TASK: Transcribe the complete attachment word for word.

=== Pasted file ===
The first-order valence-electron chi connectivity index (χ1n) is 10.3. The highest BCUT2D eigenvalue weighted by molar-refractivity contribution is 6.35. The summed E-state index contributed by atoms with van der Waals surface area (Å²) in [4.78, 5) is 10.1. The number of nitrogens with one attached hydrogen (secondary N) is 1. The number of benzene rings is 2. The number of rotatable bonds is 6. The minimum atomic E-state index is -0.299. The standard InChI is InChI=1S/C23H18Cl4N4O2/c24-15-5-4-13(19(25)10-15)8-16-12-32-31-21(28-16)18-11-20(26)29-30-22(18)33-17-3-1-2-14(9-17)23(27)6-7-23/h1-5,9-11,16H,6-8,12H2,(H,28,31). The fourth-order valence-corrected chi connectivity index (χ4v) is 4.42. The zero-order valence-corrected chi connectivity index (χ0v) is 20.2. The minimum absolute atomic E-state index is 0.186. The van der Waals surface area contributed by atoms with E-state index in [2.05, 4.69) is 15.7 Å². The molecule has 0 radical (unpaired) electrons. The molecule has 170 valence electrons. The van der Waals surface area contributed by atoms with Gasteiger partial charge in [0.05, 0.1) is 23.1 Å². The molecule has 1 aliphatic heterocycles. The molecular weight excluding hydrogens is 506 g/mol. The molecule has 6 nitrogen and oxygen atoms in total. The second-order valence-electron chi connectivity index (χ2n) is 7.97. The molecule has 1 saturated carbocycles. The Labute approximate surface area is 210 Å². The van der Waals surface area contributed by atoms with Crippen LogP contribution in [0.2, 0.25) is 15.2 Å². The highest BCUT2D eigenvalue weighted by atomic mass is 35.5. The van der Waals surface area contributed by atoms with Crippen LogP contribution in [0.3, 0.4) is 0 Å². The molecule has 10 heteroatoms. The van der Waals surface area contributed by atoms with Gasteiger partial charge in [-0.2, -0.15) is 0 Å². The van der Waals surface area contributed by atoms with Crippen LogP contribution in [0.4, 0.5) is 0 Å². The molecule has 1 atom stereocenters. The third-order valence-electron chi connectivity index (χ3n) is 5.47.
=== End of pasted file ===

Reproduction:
The first-order valence-electron chi connectivity index (χ1n) is 10.3. The highest BCUT2D eigenvalue weighted by molar-refractivity contribution is 6.35. The summed E-state index contributed by atoms with van der Waals surface area (Å²) in [4.78, 5) is 10.1. The number of nitrogens with one attached hydrogen (secondary N) is 1. The number of benzene rings is 2. The number of rotatable bonds is 6. The minimum atomic E-state index is -0.299. The standard InChI is InChI=1S/C23H18Cl4N4O2/c24-15-5-4-13(19(25)10-15)8-16-12-32-31-21(28-16)18-11-20(26)29-30-22(18)33-17-3-1-2-14(9-17)23(27)6-7-23/h1-5,9-11,16H,6-8,12H2,(H,28,31). The fourth-order valence-corrected chi connectivity index (χ4v) is 4.42. The zero-order valence-corrected chi connectivity index (χ0v) is 20.2. The minimum absolute atomic E-state index is 0.186. The van der Waals surface area contributed by atoms with E-state index in [2.05, 4.69) is 15.7 Å². The molecule has 0 radical (unpaired) electrons. The molecule has 170 valence electrons. The van der Waals surface area contributed by atoms with Gasteiger partial charge in [0.05, 0.1) is 23.1 Å². The molecule has 1 aliphatic heterocycles. The molecular weight excluding hydrogens is 506 g/mol. The molecule has 6 nitrogen and oxygen atoms in total. The second-order valence-electron chi connectivity index (χ2n) is 7.97. The molecule has 1 saturated carbocycles. The Labute approximate surface area is 210 Å². The van der Waals surface area contributed by atoms with Crippen LogP contribution in [0.2, 0.25) is 15.2 Å². The highest BCUT2D eigenvalue weighted by atomic mass is 35.5. The van der Waals surface area contributed by atoms with Crippen LogP contribution in [0.3, 0.4) is 0 Å². The molecule has 10 heteroatoms. The van der Waals surface area contributed by atoms with Gasteiger partial charge in [-0.2, -0.15) is 0 Å². The van der Waals surface area contributed by atoms with Crippen LogP contribution in [0.4, 0.5) is 0 Å². The molecule has 1 atom stereocenters. The third-order valence-electron chi connectivity index (χ3n) is 5.47.